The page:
I’m so behind on administrative tasks that it’s scary. I thought about posting a picture of what my desk is looking like right now, but I’m just too embarrassed. I have a tendency to be a little messy (much to my much tidier better half’s chagrin), but the disorder going on over here has seriously reached another level.
Part of the problem is that in the midst of working on client projects, I’ve been traveling/working in another state two weeks out of every month for the past six months, and I’m also in charge of making sure my lovely family of six stays on schedule with packing up the house for the Big Move in June. Gah! Regardless of these challenges, I still have a business to run, and my clients expect a certain level of service.
I’ve notice that when I’m asked for advice about getting started with freelance writing for commercial clients, some inquirers seem surprised to find out just how much administrative tasks are a part of “living the dream.”
For those who think that all freelancers do is put up an “open for business” sign (or website), sit back and watch the projects/checks roll in, this is a bubble I must immediately burst. Whether you freelance for print publications, online publications, resume companies, or other private clients, it’s important to approach the services you provide as a business; and in any business administrative duties are part of the operation process. There are quite a few daily tasks that can negatively affect productivity and the quality of your work if you fail to stay on top of things. Every writer’s business operation is different so this is by no means a comprehensive list. I thought I’d share some common administrative tasks that typically require regular attention:
I maintain four email accounts and I can’t allow my inboxes to become clogged with unread emails. Now, I’ve admitted to you about how unorganized I can be, so as you can imagine it’s really easy for me to let read and unread messages pile up.
I remain organized by creating folders in each of my accounts and dealing with emails immediately as they come in. I also utilize my smartphone to manage my email madness while I’m in the car waiting to pick my kids up from school or out running errands.
If you’ve spent any time reading this or any other freelance writing blog, you already know that the best way to keep busy with projects is by constantly marketing your services. There are so many online and offline marketing methods to utilize that I couldn’t possibly name them all: email queries, cold calling, direct mail/post card mailings, attending networking events, blogging, participating on forums, etc. Make marketing a daily habit.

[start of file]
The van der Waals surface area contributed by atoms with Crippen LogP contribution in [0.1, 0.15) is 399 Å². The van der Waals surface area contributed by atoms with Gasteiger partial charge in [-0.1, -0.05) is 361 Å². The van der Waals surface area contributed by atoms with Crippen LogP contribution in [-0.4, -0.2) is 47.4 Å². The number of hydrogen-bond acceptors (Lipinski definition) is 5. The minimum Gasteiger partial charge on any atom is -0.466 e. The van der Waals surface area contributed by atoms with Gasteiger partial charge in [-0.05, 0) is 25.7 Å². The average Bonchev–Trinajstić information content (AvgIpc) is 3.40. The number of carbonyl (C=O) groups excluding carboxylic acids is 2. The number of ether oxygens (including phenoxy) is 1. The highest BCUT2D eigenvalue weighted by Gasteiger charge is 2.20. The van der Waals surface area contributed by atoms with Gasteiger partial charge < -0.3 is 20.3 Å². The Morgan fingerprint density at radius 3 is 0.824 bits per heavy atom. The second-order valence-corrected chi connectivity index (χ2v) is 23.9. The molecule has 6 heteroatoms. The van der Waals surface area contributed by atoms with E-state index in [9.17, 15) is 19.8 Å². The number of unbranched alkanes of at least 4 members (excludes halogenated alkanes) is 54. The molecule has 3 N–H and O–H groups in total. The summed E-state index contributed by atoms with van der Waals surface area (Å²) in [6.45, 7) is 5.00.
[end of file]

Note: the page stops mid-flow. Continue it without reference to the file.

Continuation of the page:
Following up with Clients and Project Inquiries
Sometimes communicating with clients while working on projects can be time consuming. Some projects are easier than others. I deal with clients who have preferred methods of maintaining communication: email, Skype messaging and phone calls are most common. I prefer email, but defer my own preferences to those of my clients. Sometimes communication via email and Skype is unclear and a phone call is the best way to cut through the confusion.
Communicating with clients is a necessity, but it can become dangerously time consuming if you don’t maintain control over the time you spend doing so. Depending on my work load, I may return non-urgent emails/calls in the morning, or I may wait and respond toward the end of the day. I work this around my writing schedule for the day. I respond to client emails as soon as I can within my designated work hours. On my website I state that I respond to all (new) email inquiries within 24 hours.
Social media can fit into the marketing category of administrative tasks. I have gotten work from both Twitter and LinkedIn. These platforms provide writers with an excellent opportunity to form valuable networking relationships with other writers (the community is incredible), and make possible client contacts within a specific industry/niche. I haven’t been very consistent during the past few months, but I’m putting forth an effort now to show up at least once a day.
Maintaining Client Files
I’m transitioning from paper to electronic files for my clients. My goal is to eventually go paperless, and it’s a process…
It’s important to keep files up to date with vital information like contact information, contract agreements, NDAs, research information, etc. Client files make it easier to follow up periodically to remind them that you’re available for any projects that may come available.
Are there any administrative tasks you regularly tackle that weren’t included on my list?